I’m just spreading the love, because after all, everyone deserves to fulfill their dreams.

And as much fun as it is to day-dream about how I would spend my moments, it’s time to get back to the grindstone…

PS – this ends on 19 November so get your act in gear quick!!!

decisions, decisions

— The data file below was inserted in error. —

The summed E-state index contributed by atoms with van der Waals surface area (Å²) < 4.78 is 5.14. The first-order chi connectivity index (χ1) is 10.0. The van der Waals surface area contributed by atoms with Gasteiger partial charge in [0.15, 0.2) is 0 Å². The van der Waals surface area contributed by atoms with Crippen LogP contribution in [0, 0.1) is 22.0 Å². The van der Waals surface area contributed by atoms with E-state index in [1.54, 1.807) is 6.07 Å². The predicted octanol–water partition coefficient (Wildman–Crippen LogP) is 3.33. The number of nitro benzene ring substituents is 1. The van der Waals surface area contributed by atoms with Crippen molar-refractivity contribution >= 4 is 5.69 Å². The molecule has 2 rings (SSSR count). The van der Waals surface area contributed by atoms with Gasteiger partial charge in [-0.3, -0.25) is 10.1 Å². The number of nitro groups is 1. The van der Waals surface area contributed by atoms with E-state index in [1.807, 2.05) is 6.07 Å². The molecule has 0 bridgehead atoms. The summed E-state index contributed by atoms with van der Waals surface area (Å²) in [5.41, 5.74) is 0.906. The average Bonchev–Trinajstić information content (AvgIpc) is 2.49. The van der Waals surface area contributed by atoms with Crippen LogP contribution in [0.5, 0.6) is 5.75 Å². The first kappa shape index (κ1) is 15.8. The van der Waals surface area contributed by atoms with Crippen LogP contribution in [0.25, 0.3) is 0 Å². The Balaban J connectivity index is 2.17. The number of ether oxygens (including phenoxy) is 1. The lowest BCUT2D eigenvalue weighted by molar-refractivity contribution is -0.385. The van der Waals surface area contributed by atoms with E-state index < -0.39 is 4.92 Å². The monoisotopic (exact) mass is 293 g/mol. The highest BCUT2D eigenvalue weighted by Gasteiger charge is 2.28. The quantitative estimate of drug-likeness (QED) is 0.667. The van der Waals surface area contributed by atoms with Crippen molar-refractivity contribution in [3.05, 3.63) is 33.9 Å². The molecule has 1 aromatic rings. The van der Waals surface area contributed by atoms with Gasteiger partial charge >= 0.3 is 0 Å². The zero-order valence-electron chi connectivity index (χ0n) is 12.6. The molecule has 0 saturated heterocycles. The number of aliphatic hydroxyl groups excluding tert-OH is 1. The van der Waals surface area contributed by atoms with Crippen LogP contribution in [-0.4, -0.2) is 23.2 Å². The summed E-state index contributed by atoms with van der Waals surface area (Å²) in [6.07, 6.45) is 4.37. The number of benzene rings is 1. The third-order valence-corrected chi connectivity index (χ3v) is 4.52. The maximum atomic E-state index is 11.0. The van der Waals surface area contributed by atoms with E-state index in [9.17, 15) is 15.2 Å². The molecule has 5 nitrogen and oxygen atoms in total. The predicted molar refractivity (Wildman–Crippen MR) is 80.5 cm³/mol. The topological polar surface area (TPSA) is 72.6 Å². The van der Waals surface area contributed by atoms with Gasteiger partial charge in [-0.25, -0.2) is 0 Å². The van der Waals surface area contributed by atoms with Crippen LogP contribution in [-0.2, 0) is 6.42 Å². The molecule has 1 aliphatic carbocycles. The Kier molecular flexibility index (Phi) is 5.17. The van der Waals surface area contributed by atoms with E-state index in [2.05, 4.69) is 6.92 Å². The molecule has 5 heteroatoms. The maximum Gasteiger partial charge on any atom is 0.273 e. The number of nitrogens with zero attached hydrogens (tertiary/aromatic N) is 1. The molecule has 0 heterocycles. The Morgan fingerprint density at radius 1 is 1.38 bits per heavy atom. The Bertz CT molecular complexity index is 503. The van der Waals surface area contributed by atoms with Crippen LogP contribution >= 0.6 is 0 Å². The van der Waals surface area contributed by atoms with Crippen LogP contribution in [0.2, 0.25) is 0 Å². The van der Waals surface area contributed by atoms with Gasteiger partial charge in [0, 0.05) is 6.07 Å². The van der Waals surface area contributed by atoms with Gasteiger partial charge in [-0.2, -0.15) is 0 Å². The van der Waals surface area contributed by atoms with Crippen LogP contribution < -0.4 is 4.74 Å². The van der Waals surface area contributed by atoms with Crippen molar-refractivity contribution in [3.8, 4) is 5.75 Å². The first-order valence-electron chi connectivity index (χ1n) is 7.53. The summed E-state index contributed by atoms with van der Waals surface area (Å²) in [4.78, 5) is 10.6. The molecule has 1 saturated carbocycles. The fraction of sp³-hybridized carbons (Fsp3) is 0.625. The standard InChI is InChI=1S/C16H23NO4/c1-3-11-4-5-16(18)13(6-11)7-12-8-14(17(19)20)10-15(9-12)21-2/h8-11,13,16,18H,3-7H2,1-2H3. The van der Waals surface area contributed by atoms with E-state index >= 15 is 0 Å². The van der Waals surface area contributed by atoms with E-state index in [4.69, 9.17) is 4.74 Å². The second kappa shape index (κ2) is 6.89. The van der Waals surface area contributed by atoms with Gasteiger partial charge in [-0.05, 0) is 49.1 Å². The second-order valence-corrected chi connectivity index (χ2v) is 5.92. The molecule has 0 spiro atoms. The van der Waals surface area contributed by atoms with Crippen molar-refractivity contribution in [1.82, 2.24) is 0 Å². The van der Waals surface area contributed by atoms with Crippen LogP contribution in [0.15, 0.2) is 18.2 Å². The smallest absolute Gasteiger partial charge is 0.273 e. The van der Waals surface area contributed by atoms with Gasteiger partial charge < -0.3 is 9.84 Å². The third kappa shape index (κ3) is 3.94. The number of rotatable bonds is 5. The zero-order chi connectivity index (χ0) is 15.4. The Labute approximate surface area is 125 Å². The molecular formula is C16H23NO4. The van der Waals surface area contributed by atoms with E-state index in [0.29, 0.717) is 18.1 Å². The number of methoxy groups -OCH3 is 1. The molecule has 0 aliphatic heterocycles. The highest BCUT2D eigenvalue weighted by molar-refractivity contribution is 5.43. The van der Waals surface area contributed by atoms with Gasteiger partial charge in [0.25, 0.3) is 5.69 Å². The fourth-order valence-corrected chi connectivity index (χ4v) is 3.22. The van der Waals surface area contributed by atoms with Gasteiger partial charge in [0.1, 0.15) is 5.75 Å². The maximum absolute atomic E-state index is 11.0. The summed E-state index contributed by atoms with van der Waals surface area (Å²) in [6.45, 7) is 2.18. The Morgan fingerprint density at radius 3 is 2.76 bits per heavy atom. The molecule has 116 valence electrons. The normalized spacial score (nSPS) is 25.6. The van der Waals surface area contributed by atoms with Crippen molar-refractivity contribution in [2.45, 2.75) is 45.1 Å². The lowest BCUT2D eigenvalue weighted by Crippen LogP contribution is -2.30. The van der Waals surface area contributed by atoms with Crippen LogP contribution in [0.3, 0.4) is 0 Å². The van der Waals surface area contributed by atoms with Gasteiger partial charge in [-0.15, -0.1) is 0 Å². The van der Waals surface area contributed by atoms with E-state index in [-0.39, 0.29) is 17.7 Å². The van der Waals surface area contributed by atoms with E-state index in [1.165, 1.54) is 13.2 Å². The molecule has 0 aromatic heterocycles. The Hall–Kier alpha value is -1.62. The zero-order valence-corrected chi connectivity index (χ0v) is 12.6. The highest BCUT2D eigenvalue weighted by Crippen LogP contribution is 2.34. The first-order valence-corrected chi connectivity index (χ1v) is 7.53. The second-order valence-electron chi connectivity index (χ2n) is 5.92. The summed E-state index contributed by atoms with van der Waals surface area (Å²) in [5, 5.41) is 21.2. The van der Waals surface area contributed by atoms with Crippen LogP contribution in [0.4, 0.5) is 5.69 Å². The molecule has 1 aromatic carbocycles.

It’s 8am, and I’m in the office, alone. Generally I’m always one of the first of my colleagues to get in, and sometime the last to leave. Such is the life of a young up-and-hopefully-coming individual living in the Mother City. As much as I love my job, I know there is more to life than typing away on my keyboard 24/7. And if you’re a creative person like me, it’s important to do things that inspire fresh ideas and help you de-stress… As a 20-something-year-old (it’s just plain rude to ask how old a woman really is), who earns more than R8000 per month (once again, it’s rude to ask how much exactly and not wise for me to necessarily tell a world wide web of blog-readers) – I’ve been placed into the situation where a number of different companies have offered me their financial products. What I mean is, I’ve been approached by men in black suits, bored women in call-centers, or simply just mailed random letters asking me, do I want to join this, get this card, become a part of the blah blah blah… The truth it’s pretty scary, and one of my friends got herself into quite a bit of debt. So I’m very wary about these amazing, but powerful little plastic cards that slip-oh-so-easily into our wallets – and get swiped as easily. Plus the basics offered are just not enough anymore; I believe a company needs to offer me more than just the expected. So, if you are reading this, I came across something extra special I want to share with you. There is a card that exists, that I can call mine, literally: MyCard. And not only does it offer all kinds of cash-backs on purchases (and I’ll be honest, I know how to purchase!), but it offers all kinds of additional support reacted to medical costs such as cancer, disability, emergency situations, road-side accidents, disability and more. On my way in to work this morning I saw somebody on the side of the road using jump-leads to try get his car started, well, what if that happens to me, and a friendly neighbour isn’t near by? Or I get a flat tyre in the middle of some dodgy area? With MyCard I receive assistance during a roadside emergency, which even classifies locking my keys in the car. I can also receive discounted doctors bills, which is great news for someone like me who just two weeks ago paid R700 for a consultation and antibiotics for some throat infection. So, if you’re like me, and interested in finding out more, I suggest you visit you’re nearest Standard bank branch ask about MyCard.